Fun & Easy Fall Leaf Investigation Bottles

Nov 1, 2016

There are so many wonderful things to love about fall, but the season’s gorgeous colourful leaves have to be near the top of the list. They’re just so beautiful! It’s no wonder little ones always want to collect them when outdoors. Admittedly, the leaves my daughter collects often end up drying out and crumbling up on the floor of our vehicle or on our front porch, but this year we’re making a better effort to put them to good use and enjoy them a little longer. After making sweet and simple fall leaf crowns a couple of weeks ago, this week we created some super simple leaf investigation bottles.

Here’s what you’ll need to create a set of your own:

  • clear plastic bottles with lids
  • water
  • glycerine and a paintbrush (optional)
  • beautiful fall leaves

Alright, now let’s get started! Although making leaf investigation bottles is quite simple, the process is filled with steps that are great for little hands, so as always, I encourage you to let your little one do as much of the work as possible.

First off, make sure your colourful leaves are clean and dry.  My little one thought that giving the leaves a gentle bath in the sink was the funniest thing ever. 

You'll Also Love: Simple Fall Science Activity — Mini Pumpkin Investigation

Next let’s talk glycerine. While this step is optional, I do find that using it makes the leaves just a little bit heavier, which tends to cause them to sit nicer inside the bottles. This stuff is very readily available in the first aid section of most big grocery stores and can simply be painted onto both the front and back sides of your leaves.  As an added bonus, many people feel as though coating fall leaves in glycerine allows them to maintain their colour for longer, so there’s that too.

girl painting leaf with a paintbrush

Next, invite your little one to fill one of the plastic bottles all the way to the top with water.  We usually do this over a tray to avoid any huge spills, but it’s well worth it.  Not only is pouring an important life skill, but it also promotes hand-eye coordination, spatial awareness, self-regulation and critical thinking skills. Then have them gently roll up the leaf and place it into the bottle stem down.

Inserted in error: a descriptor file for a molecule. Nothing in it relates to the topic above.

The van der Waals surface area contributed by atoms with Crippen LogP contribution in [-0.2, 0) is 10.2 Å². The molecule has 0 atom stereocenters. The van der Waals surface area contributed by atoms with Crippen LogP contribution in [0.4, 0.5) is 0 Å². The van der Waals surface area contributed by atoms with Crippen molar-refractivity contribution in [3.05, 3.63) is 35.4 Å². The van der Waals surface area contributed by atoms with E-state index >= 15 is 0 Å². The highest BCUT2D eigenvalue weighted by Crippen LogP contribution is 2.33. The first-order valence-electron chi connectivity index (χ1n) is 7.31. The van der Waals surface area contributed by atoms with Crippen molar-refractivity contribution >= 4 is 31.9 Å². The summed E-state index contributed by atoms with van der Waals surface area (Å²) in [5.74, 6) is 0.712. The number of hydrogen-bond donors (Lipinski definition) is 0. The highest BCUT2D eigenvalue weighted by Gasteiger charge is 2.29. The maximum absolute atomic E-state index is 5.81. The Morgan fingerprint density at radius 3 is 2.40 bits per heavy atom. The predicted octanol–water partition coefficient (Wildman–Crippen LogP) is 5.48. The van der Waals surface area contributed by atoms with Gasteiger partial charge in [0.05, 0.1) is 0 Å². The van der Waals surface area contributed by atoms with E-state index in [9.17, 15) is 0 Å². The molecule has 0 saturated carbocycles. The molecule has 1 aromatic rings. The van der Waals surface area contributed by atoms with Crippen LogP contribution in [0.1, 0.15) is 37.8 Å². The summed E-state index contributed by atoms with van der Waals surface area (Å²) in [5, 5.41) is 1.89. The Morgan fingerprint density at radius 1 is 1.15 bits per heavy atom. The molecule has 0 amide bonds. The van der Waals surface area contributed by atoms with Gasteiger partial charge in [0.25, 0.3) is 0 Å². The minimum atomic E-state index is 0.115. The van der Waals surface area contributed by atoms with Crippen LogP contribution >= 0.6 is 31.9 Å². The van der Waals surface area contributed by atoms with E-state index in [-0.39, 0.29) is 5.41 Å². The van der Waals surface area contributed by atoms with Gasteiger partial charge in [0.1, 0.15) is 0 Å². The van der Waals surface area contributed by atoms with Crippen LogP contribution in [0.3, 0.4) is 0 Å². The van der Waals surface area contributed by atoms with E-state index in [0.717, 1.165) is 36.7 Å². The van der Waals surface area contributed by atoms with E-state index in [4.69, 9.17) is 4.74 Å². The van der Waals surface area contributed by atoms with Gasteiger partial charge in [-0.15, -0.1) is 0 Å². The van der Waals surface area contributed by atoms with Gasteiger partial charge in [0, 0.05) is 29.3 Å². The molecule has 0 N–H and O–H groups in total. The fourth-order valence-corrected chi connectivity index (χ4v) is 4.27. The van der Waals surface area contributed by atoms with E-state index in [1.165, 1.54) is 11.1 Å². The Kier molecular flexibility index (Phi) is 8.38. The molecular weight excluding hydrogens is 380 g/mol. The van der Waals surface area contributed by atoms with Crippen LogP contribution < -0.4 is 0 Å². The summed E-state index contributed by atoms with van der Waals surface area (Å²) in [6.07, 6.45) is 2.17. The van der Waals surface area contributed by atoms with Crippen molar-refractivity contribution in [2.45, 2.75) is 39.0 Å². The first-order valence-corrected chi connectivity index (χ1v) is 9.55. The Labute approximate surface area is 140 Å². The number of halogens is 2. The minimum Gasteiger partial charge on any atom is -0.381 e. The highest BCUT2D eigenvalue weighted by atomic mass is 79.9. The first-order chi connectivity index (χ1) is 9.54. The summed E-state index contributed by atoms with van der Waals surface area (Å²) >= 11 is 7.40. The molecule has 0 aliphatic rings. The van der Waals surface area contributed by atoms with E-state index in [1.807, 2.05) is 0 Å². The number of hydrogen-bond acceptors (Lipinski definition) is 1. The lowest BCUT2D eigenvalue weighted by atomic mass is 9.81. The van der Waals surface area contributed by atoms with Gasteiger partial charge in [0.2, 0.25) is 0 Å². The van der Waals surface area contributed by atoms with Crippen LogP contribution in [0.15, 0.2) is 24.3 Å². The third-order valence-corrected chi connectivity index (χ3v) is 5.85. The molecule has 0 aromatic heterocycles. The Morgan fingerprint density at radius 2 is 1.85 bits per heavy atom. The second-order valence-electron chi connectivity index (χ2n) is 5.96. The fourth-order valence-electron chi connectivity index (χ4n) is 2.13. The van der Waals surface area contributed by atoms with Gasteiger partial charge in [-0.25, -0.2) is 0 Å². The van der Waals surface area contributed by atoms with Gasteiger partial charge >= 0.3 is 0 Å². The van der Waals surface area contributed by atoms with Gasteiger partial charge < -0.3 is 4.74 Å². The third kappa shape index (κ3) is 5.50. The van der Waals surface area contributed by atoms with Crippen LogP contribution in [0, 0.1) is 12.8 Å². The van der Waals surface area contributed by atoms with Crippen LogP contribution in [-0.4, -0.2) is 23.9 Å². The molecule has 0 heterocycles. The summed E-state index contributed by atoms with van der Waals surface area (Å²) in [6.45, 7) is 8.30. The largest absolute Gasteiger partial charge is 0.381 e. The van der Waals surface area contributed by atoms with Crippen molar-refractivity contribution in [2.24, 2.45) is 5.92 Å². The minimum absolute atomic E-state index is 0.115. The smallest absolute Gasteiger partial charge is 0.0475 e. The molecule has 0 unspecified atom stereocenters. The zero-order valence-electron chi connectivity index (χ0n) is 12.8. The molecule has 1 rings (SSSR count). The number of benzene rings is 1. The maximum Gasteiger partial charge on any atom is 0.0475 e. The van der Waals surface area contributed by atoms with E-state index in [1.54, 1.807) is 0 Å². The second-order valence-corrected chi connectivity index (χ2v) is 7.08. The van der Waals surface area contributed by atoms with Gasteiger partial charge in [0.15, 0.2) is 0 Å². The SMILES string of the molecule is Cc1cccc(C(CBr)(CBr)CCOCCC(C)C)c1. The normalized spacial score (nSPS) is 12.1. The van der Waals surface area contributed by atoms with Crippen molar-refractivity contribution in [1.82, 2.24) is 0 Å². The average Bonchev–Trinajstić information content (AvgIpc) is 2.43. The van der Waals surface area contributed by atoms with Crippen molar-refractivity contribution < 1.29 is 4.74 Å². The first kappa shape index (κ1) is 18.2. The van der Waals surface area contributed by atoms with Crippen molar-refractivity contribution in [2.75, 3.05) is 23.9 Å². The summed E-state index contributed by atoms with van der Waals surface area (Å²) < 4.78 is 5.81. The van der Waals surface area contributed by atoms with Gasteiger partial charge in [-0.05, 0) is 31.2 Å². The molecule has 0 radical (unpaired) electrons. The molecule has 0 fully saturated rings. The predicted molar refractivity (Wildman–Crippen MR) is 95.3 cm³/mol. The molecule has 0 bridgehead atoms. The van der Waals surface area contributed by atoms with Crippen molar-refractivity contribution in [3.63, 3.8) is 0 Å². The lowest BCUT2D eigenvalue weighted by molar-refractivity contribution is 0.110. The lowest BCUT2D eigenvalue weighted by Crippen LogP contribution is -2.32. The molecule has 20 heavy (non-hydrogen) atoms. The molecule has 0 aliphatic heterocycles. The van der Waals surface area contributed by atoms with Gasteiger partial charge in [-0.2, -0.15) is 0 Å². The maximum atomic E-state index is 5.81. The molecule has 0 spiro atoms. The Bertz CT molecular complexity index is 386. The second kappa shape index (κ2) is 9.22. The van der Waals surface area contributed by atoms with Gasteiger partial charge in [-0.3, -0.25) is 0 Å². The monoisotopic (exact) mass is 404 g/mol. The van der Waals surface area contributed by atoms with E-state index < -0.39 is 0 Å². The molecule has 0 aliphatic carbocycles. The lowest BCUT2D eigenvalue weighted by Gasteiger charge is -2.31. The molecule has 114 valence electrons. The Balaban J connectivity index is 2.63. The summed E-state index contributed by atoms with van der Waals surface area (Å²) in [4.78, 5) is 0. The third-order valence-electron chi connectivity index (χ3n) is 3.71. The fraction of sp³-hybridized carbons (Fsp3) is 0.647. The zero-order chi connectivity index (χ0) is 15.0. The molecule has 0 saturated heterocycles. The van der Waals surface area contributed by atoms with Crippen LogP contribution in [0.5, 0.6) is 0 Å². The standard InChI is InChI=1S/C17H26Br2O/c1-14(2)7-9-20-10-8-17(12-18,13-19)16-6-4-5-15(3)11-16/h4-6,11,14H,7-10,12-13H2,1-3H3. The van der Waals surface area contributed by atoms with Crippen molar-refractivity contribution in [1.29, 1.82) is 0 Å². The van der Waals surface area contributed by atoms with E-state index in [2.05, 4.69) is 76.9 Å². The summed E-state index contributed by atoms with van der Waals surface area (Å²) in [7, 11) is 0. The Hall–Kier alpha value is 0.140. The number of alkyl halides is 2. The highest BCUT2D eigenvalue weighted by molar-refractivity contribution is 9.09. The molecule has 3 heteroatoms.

photo of child dipping leaf into container

Secure the lid tightly (you could even glue them on if you wanted to) and then repeat the steps for the remaining leaves and bottles. That’s it! Once done, you have a lovely set of fall leaf investigation bottles.

leafs in bottles being displayed

The neat thing about these bottles is that the water magnifies all of the leaves' little features and details, making them perfect for nature lovers who are keen to learn about the world around them.  Use the leaf bottles to investigate leaf parts and create detailed diagrams.

child draws a picture of the leaf in the jar

Or add them to your fall nature shelf for little hands to explore.  If you’ve got a baby or toddler at home who puts everything in his mouth, these bottles are the perfect way to allow them to safely explore leaves without having to say ‘no’ again and again too.

photo of leaves in jars

Pro Tip: While these won’t last forever, enjoy them for several days and then compost the contents and head back outside to find some new fall treasures to put inside…  Evergreen branches, acorns, berries, pinecones, and twigs would all look absolutely lovely! 


Article Author Jen Kossowan
Jen Kossowan

See all of Jen's posts.

Jen is a teacher, blogger, and mama to a spirited little lady and a preemie baby boy. She's passionate about play, loves a good DIY project, adores travelling, and can often be found in the kitchen creating recipes that meet her crunchy mama criteria. You can follow Jen on her blog, Mama.Papa.Bubba, and on Facebook, Twitter, Pinterest, and Instagram.

Add New Comment

To encourage thoughtful and respectful conversations, first and last names will appear with each submission to CBC/Radio-Canada's online communities (except in children and youth-oriented communities). Pseudonyms will no longer be permitted.

By submitting a comment, you accept that CBC has the right to reproduce and publish that comment in whole or in part, in any manner CBC chooses. Please note that CBC does not endorse the opinions expressed in comments. Comments on this story are moderated according to our Submission Guidelines. Comments are welcome while open. We reserve the right to close comments at any time.

Submission Policy

Note: The CBC does not necessarily endorse any of the views posted. By submitting your comments, you acknowledge that CBC has the right to reproduce, broadcast and publicize those comments or any part thereof in any manner whatsoever. Please note that comments are moderated and published according to our submission guidelines.